Research Roundup: April 27, 2018
Welcome to the first installment of Research Roundup! This new recurring feature provides a snapshot of studies published by Broad Institute scientists and their collaborators.
A new SHERLOCK for outbreak sleuthing
In Science, a team led by Cameron Myhrvold, Catherine Freije, and Broad institute member Pardis Sabeti describes a new sample-processing technique, dubbed HUDSON, that enables the CRISPR-based diagnostic SHERLOCK to detect viruses directly in clinical samples (such as blood or saliva) without the need for nucleic acid extraction. The team also designed tests that make it easier and faster to distinguish multiple related viruses and showcased the platform’s sensitivity to single-nucleotide mutations with clinical relevance. These advances optimize SHERLOCK for rapid outbreak response in areas with limited equipment. Learn more in a Broad announcement and video.
Mining UK Biobank for protective variants
By mining the massive UK Biobank dataset, two research teams have helped reveal protective mutations that could be new therapeutic targets, described in Nature Communications. In one paper, Broad institute member Sekar Kathiresan, Connor Emdin, Amit Khera, and colleagues describe their analysis of nearly 4,000 mutations predicted to cause a protein’s malfunction in more than 400,000 Biobank participants, identifying 18 rare variants that protect against heart disease, cancer, or other conditions. The other study, by a team led by Broad visiting scientist Manuel Rivas of Stanford University, analyzed more than 18,000 protein-shortening mutations and found 27 that protect against conditions such as asthma, bronchitis, and hypertension.
When starving cells turn inward
Starving cells use organelles called lysosomes and autophagosomes to break proteins down into much-needed nutrients. Using their recently developed LysoIP lysosome collection method, Greg Wyant, Mother Abu-Remaileh, and Broad associate member David Sabatini, all at the Whitehead Institute, and their colleagues took a close look at the proteins that work with lysosomes in starving cells, finding that one called NUFIP1 plays a previously unsuspected but necessary role in delivering ribosomes (the cell's protein-building molecular machines) to autophagosomes for breakdown. Learn more in Science.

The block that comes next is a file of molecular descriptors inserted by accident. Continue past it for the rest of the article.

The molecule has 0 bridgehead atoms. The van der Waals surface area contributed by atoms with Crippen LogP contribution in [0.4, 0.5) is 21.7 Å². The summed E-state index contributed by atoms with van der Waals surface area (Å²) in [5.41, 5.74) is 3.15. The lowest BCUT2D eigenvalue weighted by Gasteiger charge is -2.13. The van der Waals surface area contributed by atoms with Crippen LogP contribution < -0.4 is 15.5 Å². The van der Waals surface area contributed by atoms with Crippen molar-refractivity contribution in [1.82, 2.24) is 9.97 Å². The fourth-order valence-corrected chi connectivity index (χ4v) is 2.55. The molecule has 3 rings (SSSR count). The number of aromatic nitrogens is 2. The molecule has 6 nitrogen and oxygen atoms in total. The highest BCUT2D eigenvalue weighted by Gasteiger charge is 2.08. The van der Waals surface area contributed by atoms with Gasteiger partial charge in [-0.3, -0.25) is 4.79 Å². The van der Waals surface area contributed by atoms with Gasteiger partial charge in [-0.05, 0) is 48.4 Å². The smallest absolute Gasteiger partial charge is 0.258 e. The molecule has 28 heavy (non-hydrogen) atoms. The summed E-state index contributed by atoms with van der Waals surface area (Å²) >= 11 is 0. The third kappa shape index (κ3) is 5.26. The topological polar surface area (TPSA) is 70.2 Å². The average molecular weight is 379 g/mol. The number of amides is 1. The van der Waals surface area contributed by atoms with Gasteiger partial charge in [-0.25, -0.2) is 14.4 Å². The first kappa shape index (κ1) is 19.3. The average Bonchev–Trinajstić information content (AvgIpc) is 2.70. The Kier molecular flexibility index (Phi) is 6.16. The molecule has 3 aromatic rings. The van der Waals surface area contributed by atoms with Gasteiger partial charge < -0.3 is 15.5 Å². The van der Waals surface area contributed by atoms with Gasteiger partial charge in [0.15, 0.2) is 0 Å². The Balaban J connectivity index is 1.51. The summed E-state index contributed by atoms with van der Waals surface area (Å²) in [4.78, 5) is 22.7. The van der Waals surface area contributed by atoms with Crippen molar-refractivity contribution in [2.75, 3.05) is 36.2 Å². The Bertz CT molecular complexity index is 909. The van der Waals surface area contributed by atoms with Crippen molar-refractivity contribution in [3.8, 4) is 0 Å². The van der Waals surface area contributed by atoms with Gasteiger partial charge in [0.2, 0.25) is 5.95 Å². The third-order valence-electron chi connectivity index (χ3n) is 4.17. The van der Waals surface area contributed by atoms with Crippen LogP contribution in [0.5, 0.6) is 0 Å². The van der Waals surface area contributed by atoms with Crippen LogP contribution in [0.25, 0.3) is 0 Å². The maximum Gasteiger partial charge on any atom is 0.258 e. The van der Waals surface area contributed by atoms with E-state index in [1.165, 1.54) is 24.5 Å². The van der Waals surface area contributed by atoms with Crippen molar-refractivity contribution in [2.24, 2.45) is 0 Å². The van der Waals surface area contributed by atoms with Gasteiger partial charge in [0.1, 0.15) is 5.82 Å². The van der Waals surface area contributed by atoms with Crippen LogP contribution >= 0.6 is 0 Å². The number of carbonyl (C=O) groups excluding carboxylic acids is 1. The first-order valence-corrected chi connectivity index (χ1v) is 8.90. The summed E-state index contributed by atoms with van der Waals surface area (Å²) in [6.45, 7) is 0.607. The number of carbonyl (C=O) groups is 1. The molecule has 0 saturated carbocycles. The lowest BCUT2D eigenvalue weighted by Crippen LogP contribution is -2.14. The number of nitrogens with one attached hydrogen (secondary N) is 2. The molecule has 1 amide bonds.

Pervasive pleiotropy confounds causality
Mendelian randomization (MR) uses genetic variation to infer whether epidemiological risk factors, such as obesity, exert a causal effect on disease. But a team led by Broad institute member Benjamin Neale, Chia-Yen Chen, and colleagues from Mount Sinai has found that a phenomenon called horizontal pleiotropy — in which genetic variants affect disease-relevant traits beyond those risk factors being tested — distorts results in MR studies. To detect and correct for horizontal pleiotropy, the researchers have developed open-source software called MR-PRESSO. Find the software on GitHub and learn more about the study in Nature Genetics.
Different types of blood biopsies benchmarked
Blood biopsies — a technology for profiling circulating tumor cells (CTCs) or cell-free tumor DNA (cfDNA) — could be a promising disease monitoring tool for patients with cancer. In this week's Nature Communications, a team led by Broad associate member Irene Ghobrial and group leader Viktor Adalsteinsson, both at Dana-Farber Cancer Institute, benchmarked blood biopsy CTC and cfDNA measurements against bone marrow biopsies in patients with multiple myeloma. The team's blood biopsy whole genome and exome data matched their bone marrow data very closely, and revealed the advantages of analyzing CTCs and cfDNA together.
Scoping biology and disease with single-cell epigenomics
Assay for Transpose Accessible Chromatin sequencing (ATAC-seq) is an increasingly popular method for studying the epigenome at single-cell levels. Reporting in Cell, Broad fellow Jason Buenrostro, Broad associate member Martin Aryee at Massachusetts General Hospital, Caleb Lareau, and others present diverse ATAC- and RNA-seq profiles from individual blood cells, creating a resource for scientists interested in building computational tools to discover cell networks. In a separate Nature Medicine study, Buenrostro and colleagues combined single-cell ATAC-seq with T-cell receptor sequencing to compare immune system T cells from healthy volunteers and leukemia patients. They identified distinct epigenetic states and regulatory pathways in leukemia cells — thus underlining the value of using ATAC-seq in cancer and immunotherapy research.